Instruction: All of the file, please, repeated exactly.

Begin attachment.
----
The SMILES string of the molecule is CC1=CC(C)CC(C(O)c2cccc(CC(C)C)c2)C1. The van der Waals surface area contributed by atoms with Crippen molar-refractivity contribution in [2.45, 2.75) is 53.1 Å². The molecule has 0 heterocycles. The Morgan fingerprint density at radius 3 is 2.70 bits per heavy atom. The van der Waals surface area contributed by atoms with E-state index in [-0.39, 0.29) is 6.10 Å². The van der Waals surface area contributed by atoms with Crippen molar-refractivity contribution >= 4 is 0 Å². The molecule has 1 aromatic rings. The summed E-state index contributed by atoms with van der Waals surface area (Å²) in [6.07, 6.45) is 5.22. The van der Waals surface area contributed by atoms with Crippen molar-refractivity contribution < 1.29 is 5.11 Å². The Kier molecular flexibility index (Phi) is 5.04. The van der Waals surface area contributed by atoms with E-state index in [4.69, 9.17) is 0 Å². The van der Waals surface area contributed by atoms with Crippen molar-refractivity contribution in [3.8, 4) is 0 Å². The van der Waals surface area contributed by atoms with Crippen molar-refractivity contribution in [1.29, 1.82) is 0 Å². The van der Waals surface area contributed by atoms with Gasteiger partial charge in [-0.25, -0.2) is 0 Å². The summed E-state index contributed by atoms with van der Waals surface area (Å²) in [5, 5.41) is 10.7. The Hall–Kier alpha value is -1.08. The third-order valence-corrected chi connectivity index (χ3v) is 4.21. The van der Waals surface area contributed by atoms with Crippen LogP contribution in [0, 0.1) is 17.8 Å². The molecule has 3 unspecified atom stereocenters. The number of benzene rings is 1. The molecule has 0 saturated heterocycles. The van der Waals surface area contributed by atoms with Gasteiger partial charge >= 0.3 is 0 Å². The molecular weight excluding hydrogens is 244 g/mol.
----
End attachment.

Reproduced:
The SMILES string of the molecule is CC1=CC(C)CC(C(O)c2cccc(CC(C)C)c2)C1. The van der Waals surface area contributed by atoms with Crippen molar-refractivity contribution in [2.45, 2.75) is 53.1 Å². The molecule has 0 heterocycles. The Morgan fingerprint density at radius 3 is 2.70 bits per heavy atom. The van der Waals surface area contributed by atoms with E-state index in [-0.39, 0.29) is 6.10 Å². The van der Waals surface area contributed by atoms with Crippen molar-refractivity contribution >= 4 is 0 Å². The molecule has 1 aromatic rings. The summed E-state index contributed by atoms with van der Waals surface area (Å²) in [6.07, 6.45) is 5.22. The van der Waals surface area contributed by atoms with Crippen molar-refractivity contribution < 1.29 is 5.11 Å². The Kier molecular flexibility index (Phi) is 5.04. The van der Waals surface area contributed by atoms with E-state index in [4.69, 9.17) is 0 Å². The van der Waals surface area contributed by atoms with Crippen molar-refractivity contribution in [3.8, 4) is 0 Å². The van der Waals surface area contributed by atoms with Crippen molar-refractivity contribution in [1.29, 1.82) is 0 Å². The van der Waals surface area contributed by atoms with Gasteiger partial charge in [-0.25, -0.2) is 0 Å². The summed E-state index contributed by atoms with van der Waals surface area (Å²) in [5, 5.41) is 10.7. The Hall–Kier alpha value is -1.08. The third-order valence-corrected chi connectivity index (χ3v) is 4.21. The van der Waals surface area contributed by atoms with Crippen LogP contribution in [0, 0.1) is 17.8 Å². The molecule has 3 unspecified atom stereocenters. The number of benzene rings is 1. The molecule has 0 saturated heterocycles. The van der Waals surface area contributed by atoms with Gasteiger partial charge >= 0.3 is 0 Å². The molecular weight excluding hydrogens is 244 g/mol.